BP is investing enormously to replace its depleting reserves with new proven reserves; evidence of the company's excellent operating performance. The reserve replacement ratio measures the amount of proved reserves added to a company's reserve base during the year relative to the amount of oil and gas produced. This key metric for BP stood at 129% thanks to organic growth (compared with 77% in 2012) and including the repositioning in Russia it increases further to 199%. Organic capital expenditure was $24.6 billion in 2013 and is expected to be $24-$25 billion in 2014. Throughout the end of the decade the company aims to spend $24-$27 billion in terms of capital expenditure.
Six new growth projects are on track for 2014 while 3 major projects have already become operational in 2013. BP has completed commissioning for its Whiting Refinery Modernization project. It will transform BP's U.S. fuel business following the divestiture of Texas City and Carson refineries last year. It is expected that this project will deliver incremental $1 billion of operating cash flows per annum. There are other projects online for the company that can bolster its production as well as cash flows including Mars B and Na Kika phase 3 in the Gulf of Mexico, Kinnoull in the U.K. North Sea, Total Operated Clove in offshore Angola and HSE sunrise phase 1 in Canada's oil sands. These projects, along with the reversal of the working capital build of $5 billion, can boost BP's CFO this year to over $30 billion up from $21 billion in 2013. This makes us believe that BP will be successful in achieving its aim of increasing its CFO by 50% between 2011 and 2014.
This year BP aims to ramp-up its capital expenditure in Alaska by 25% to $1.2 billion thanks to the more favorable tax rate in the state as per the recent bill passed. This will lead the company to have a 15 well Prudhoe Bay program in 2015 and 2016. Upon successful completion of this program it could be extended to 200 wells to be drilled. However, the cash flow effects of this investment will not be visible until the end of the decade. Some other projects in Alaska are also under consideration and can potentially boost the company's production capacity by 40,000 barrels per day.
BP has signed a deal with Sultanate of Oman for development of Khazzan field spanning 15 years and will be capable of delivering 1 billion cubic feet of gas/day and 25,000 barrels /day of gas condensate. This project will require a total investment of $16 billion and construction will begin in 2014; huge volume production is expected by 2018. These projects all point towards a brighter future and long term growth for BP.
BP - A History of Enviable Returns
The following graph shows the dividend profile of BP that has been robust throughout the decade apart from the downfall in 2010 due to the Gulf of Mexico oil spill. The company is increasing its dividends y/y but it still lags behind the $0.84/share levels in 2009. BP is offering a dividend yield of 4.53 in an industry where 2.02 is the norm.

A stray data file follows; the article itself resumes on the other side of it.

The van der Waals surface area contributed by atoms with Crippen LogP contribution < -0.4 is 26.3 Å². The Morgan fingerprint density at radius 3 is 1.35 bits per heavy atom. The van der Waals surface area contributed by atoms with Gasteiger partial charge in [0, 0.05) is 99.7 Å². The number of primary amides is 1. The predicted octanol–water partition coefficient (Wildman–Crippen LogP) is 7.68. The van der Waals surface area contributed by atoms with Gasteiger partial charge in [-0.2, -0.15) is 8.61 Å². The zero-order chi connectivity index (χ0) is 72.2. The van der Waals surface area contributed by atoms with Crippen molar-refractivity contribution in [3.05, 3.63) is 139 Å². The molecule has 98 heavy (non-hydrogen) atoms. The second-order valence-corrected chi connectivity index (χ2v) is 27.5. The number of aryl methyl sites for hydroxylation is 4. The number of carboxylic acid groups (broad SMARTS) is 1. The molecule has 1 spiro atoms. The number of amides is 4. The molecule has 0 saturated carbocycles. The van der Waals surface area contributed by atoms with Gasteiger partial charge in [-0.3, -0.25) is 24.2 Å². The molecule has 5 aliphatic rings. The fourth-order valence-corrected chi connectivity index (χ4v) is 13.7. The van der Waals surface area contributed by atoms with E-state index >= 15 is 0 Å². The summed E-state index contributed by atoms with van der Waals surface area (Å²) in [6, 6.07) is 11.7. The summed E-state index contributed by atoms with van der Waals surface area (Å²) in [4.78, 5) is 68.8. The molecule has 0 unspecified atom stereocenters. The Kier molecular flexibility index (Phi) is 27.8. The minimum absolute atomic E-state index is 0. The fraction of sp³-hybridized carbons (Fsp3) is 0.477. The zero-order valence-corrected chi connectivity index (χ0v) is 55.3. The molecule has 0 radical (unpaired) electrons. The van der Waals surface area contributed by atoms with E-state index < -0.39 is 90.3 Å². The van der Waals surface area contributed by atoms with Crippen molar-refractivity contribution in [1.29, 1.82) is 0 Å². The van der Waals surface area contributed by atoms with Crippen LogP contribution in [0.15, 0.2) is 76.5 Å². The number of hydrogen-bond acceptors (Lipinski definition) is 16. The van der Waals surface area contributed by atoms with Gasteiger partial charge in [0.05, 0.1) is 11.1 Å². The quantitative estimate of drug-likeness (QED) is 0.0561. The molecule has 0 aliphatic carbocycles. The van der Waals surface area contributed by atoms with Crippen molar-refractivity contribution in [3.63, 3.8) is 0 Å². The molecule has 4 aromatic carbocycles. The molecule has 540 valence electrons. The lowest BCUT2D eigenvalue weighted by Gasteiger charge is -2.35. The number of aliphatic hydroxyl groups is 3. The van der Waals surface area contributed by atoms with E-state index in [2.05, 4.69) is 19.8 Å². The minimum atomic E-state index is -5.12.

Other than cash dividends BP has rewarded its shareholders through buybacks from 2000 to 2008 and spent $51 billion on share repurchases during this period. However due to the financial crisis in 2009 and oil spill in 2010 this trend slackened but it didn't end as in 2013 the company announced its intention to repurchase shares of up to $8 billion. This announcement came after the company realized its investment in TNK-BP by selling its 50% stake in TNK-BP to Rosneft. Out of this $8 billion, shares worth $6.8 billion have already been repurchased to date. With a current price level of $49 this buyback will result in the cancellation of almost 0.2 billion shares. Through price appreciation this stock transferred a 21.50% return to investors' wallets in 2013. These all sum up to a total return of 27.64%.
There are some divestitures may on one hand streamline the company's operations and on the other hand will result in additional free cash flows. Growth projects will bolster the company's top and bottom line along with its cash reserves. These projects warrant the stable dividend payout on part of the company. However, the fickle dynamics of the industry and the harsh effects of macro-economic factors can damage the company's results in terms of losses and cash outflows. The current war-like situation in Ukraine due to Russia has made the situation more uncertain. Despite the company's potential to reward its investors properly some setbacks have made it a crucial decision to enter the stock. Therefore in such circumstances I will not recommend buying this stock until the stock price incorporates the drop from the Russian stock market. When BP's price dips further from its current levels to around $40 or even below then it is the correct time to buy the stock for its long-term prospects. Investors who are holding the stock for the long-term should continue to hold on to it until the political arena is cleared.